Curriculum Vitae Contents:
Overview of Professional Activities
Riane Eisler is a social scientist, attorney, and author whose research, writing, and speaking have influenced fields ranging from psychology, anthropology, education, and religious studies to economics, political science, philosophy, women’s studies, and management studies.
Profoundly impacted by her early experiences as a child Holocaust survivor, Eisler’s focus has been on identifying the conditions that support our human capacities for consciousness, creativity, and caring rather than for insensitivity, destructiveness, and cruelty.
What follows is a brief overview of her professional activities. Details are under Education, Publications, Key Areas of Influence, Consulting and Teaching, Keynotes, Lectures, and Papers, Honors, Interviews and Reviews, Community Service, Boards, Editorial, & Advisory Councils, Fellowships& Memberships, and Contact Information.
- Wrote seven books, including the best-selling The Chalice and the Blade: Our History, Our Future and more recently The Real Wealth of Nations: Creating a Caring Economics; co-authored five books; contributed to over two hundred books; and published over three hundred articles, papers, essays, opeds, and encyclopedia entries.
- Spoke at over six hundred events, including the U.N. General Assembly, the U.S. Department of State, U.S. Congressional briefings, keynotes at national and international conferences, lectures at universities, corporations, religious institutions, and governmental and nongovernmental agencies, including invitations from heads of State.
- Co-founded and serves as Editor in Chief of the Interdisciplinary Journal of Partnership Studies housed at the University of Minnesota and sits on other editorial boards and national and international leadership councils, including the World Futures Council and the Club of Rome
- Co-founded the Center for Partnership Studies (CPS), a nonprofit research and education public service organization (centerforpartnership.org). CPS programs initiated by Eisler include:
--The Spiritual Alliance to Stop Intimate Violence (co-founded with Nobel Peace Laureate Betty Williams), with an Advisory Council that includes spiritual leaders such as Archbishop Desmond Tutu and Prince El Hassan bin Talal. The SAIV website (www.saiv.org) offers practical resources for clergy and lay people, including its Caring and Connected Parenting Guide, endorsed by leading pediatricians, which can be downloaded at http://saiv.org/parenting-guide/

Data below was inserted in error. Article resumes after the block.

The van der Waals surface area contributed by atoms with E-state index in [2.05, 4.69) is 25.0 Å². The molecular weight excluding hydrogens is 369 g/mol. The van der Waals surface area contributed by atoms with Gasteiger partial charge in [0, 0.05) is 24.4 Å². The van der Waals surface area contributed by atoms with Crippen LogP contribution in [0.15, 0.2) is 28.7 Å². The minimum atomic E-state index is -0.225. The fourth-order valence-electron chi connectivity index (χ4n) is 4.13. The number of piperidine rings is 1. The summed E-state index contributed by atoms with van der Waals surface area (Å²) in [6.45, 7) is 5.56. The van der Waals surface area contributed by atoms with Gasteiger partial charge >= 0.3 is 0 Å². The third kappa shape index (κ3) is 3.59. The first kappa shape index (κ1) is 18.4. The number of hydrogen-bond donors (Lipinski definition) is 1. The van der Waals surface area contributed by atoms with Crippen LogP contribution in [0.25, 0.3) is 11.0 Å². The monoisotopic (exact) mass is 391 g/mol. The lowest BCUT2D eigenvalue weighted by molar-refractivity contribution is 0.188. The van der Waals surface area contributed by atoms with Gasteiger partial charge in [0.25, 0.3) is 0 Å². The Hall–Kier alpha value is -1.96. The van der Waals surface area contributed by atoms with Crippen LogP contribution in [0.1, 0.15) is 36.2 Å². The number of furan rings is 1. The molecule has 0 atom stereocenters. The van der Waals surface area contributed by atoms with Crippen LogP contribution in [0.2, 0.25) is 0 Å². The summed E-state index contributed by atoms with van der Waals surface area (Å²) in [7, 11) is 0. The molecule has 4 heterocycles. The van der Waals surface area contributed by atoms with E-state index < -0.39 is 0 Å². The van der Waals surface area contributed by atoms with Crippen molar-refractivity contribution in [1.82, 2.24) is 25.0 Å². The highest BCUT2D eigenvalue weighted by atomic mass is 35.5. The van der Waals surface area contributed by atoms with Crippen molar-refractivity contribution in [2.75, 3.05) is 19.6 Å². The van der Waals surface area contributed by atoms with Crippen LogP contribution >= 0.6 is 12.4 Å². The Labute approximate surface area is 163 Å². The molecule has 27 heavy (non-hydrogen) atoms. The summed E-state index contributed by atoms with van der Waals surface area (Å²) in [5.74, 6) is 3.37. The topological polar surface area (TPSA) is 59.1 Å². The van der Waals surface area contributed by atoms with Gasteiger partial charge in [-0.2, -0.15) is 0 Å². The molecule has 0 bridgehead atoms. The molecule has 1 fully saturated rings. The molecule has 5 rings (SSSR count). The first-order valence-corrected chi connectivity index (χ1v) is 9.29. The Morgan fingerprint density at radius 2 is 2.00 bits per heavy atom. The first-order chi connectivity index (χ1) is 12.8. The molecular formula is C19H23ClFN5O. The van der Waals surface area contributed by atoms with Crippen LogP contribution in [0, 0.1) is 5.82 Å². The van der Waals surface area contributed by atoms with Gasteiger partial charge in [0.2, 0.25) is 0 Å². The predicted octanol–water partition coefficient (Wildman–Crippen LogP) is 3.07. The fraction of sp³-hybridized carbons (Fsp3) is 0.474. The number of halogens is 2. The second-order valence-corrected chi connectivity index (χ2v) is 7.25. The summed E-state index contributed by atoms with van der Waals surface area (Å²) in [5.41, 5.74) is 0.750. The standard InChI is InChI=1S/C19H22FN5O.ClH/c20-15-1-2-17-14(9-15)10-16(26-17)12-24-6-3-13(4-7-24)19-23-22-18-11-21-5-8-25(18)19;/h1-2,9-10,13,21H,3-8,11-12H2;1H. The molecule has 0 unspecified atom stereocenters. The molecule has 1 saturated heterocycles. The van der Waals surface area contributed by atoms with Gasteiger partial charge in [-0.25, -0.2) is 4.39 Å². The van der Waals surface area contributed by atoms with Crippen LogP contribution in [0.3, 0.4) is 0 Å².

-- The Caring Economy Campaign (CEC) provides trainings and other resources to influence economic and social policies at the federal, state and local levels; a public policy Initiative. It developed a new set of metrics, Social Wealth economic indicators, that demonstrate the ROI from investing in human capacity development and document the economic value of the work of care still largely done by women worldwide. The Caring Economics Campaign website is at www.caringeconomy.org.
-- Leadership and Learning Programs provide webinars and online courses for change agents, including videos and presentation training. They have to date been attended by women and men from 17 nations and 33 U.S. states.
-- Earlier CPS achievements under Eisler’s direction include publication of the pioneering CPS study Women, Men, and the Global Quality of Life in 1995; support for research at the Chinese Academy of Social Sciences in Beijing on cultural transformation leading to publication of The Chalice and the Blade in Chinese Culture by the China Social Sciences House; international conferences on the application of cultural transformation theory, including “Attaining Human Rights in the 21st Century”
(attended by 900 people), and the “First International Partnership Celebration” in Crete hosted by the former First Lady of Greece (attended by 500 people from 40 countries).
- Provided consulting on applications of the partnership model to educational institutions, corporations, social action organizations, and government agencies.
- Introduced a new model for human rights policy and action that fully integrates the human rights of women and children, including the first article in The Human Rights Quarterly on women’s rights as human rights in 1987.
- Developed the method of inquiry called the study of relational dynamics, identifying the configurations of the partnership system and the domination system cross-culturally and historically, and cultural transformation theory, tracing the tension between these two social possibilities in human cultural evolution underlying conventional categories such as ancient vs. modern, Eastern vs. Western, secular vs. religious, or rightist vs. leftist.